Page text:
• Both LCL and FCL shipments are subject to the same customs rules. The chance of a customs inspection is just as likely for an LCL shipment as it is for an FCL shipment.
  • With LCL shipments, there is a risk that your cargo could get stuck in customs at no fault of your own. This happens when another importer’s or exporters' cargo in your shared container gets stuck in customs for any reason.

Peak-period availability

  • During periods right before a major Chinese holiday (Chinese New Year, Golden Week), it may be easier to find space in an LCL shipment. This is because shippers from China try to maximize container space by consolidating more shipments during peak periods.
  • FCLs may be harder to book during peak periods and Chinese holiday periods.

Delivery appointments

  • If you need a delivery appointment to ship to your final destination, then LCL makes that easier. With LCL, you have a longer window period for shipping your goods from the deconsolidation center to their final location (usually 5 to 7 days), which means you can generally secure a delivery appointment before you start having to pay storage fees.
  • With FCL, you’re in more of a rush to get your container to the final destination because you also have to get the empty container back to port before you start incurring fees. This makes it more challenging if you have to plan a delivery appointment.

Splitting shipments

  • It’s easier to split shipments to multiple final destinations using LCL. During deconsolidation, the cargo can be split up and shipped on to multiple destinations.
  • With FCL, splitting shipments is significantly more difficult.

What are the pros and cons of FCL?

There are advantages and disadvantages to both FCL and LCL. Let’s start with the pros and cons of FCL:


  • Faster delivery
  • Better trackability
  • More security/less risk
  • Ideal for large shipments


  • Not ideal for small shipments unless your margins are high enough to bear the costs

What are the pros and cons of LCL?


  • Ideal for smaller shipments
  • Enables importers to keep less merchandise in inventory (lower inventory risk)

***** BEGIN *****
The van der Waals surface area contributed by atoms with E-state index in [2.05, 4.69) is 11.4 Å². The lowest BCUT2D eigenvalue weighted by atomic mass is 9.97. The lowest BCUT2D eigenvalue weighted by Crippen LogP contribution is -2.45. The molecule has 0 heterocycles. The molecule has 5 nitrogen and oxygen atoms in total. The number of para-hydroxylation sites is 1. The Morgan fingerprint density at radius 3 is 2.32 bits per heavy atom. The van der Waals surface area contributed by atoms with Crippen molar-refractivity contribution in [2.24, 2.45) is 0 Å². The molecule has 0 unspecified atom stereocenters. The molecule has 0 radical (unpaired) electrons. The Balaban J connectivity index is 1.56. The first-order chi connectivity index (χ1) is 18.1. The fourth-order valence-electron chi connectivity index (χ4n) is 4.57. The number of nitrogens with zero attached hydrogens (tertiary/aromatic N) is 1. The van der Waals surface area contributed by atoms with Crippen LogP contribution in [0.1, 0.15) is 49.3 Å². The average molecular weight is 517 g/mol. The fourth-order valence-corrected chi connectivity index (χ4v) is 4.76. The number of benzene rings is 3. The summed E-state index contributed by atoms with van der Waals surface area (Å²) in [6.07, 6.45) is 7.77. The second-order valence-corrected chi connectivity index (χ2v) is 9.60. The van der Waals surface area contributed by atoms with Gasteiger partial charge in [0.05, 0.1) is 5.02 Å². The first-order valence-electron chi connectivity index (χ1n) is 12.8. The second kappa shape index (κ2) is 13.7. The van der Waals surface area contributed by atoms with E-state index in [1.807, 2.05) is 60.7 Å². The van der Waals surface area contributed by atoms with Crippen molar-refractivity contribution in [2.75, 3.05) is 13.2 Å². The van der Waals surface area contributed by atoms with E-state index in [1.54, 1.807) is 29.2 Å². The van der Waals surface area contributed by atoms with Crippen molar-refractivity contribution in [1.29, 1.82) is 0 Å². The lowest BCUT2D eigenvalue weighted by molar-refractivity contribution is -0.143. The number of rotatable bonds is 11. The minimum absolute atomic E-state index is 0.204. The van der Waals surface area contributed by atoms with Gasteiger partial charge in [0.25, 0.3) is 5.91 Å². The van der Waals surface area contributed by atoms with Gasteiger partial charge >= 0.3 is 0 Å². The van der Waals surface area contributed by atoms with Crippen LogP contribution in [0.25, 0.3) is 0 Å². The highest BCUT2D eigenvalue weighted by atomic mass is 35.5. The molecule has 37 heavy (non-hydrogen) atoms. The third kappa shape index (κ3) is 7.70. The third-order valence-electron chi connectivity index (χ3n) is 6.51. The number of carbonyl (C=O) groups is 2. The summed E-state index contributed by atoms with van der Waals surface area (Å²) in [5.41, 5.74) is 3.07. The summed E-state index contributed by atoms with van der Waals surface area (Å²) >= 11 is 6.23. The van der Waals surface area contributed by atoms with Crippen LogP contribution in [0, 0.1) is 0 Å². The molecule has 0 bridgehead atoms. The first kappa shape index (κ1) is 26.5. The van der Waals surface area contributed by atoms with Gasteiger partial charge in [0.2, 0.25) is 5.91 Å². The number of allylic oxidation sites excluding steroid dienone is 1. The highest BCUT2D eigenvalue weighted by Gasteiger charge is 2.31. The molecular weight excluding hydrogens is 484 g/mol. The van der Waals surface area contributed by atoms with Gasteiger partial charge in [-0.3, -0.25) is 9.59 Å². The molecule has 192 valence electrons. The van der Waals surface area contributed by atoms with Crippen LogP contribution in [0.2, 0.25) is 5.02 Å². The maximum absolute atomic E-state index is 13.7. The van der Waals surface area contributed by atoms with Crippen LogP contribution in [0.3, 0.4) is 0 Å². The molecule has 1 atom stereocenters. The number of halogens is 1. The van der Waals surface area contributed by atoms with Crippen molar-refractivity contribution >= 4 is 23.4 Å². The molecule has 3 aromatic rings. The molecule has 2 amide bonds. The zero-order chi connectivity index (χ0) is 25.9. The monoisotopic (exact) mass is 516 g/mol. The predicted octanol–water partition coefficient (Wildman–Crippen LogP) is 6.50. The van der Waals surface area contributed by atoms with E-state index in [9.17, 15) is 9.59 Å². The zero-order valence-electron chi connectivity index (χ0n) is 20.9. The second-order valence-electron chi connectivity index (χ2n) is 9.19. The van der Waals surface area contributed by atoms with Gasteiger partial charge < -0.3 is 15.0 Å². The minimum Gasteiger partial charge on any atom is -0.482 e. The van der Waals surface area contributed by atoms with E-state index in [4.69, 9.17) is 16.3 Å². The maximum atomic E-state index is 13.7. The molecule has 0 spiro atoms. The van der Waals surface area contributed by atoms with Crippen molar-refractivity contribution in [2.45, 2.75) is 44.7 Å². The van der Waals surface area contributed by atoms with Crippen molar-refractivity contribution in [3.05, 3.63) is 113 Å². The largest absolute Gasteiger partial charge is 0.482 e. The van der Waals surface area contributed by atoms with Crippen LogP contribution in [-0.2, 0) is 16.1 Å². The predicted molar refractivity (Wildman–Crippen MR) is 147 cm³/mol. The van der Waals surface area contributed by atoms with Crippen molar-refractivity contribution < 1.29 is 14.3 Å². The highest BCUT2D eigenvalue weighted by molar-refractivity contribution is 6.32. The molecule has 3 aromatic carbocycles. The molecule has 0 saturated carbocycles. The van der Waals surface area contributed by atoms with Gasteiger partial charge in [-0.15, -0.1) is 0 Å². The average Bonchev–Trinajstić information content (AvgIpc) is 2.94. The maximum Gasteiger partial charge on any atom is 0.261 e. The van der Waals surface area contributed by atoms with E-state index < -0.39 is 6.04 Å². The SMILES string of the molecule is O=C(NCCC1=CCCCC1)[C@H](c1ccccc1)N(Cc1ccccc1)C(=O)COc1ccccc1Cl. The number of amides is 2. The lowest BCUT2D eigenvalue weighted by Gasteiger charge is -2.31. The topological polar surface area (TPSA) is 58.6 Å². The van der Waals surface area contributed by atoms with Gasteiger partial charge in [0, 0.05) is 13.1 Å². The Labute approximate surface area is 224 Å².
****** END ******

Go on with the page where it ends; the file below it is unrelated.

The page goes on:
• Easier to split shipments to multiple destinations


  • Slower delivery (due to additional handling time)
  • Slightly higher risk of customs delays
  • Not ideal for large shipments
  • Less trackability
  • Higher risk of damage and theft

Which is faster: FCL or LCL?

Purely in terms of transit, FCL is faster than LCL.

This is because LCL involves additional handling before, during and after shipping, as the cargo is consolidated and deconsolidated. LCL shipments are reconsolidated (unloaded and reloaded) at transfer hubs during transit as well.

However, if you need more flexibility when delivering to your final destination, then LCL is often the better choice.

With LCL, your merchandise is unloaded from the container and palletized at a deconsolidation center, where it is held for a certain number of free days (usually 5 to 7) before it starts to incur fees. This gives you time to arrange a delivery appointment and truck your palletized cargo to the final destination, without having to worry about returning an empty container on time.

In contrast, with FCL, you have to hurry to get your full container to the final destination and then return it empty to the port before fees start to occur (usually within 8 days).

Should I choose FCL or LCL?

When thinking about FCL and LCL, it’s important to remember that neither one is always better than the other. Many factors need to be considered, as the comparisons above show.

As a rule, FCL is often considered faster and more secure, but LCL is considered more flexible and more convenient.

For small importers, LCL is a solid choice. For larger importers, FCL can save money, but may not offer the flexibility you need, particularly if your business relies on Amazon FBA.

When planning your shipments, be sure to check with your freight forwarder about the pros and cons of each option.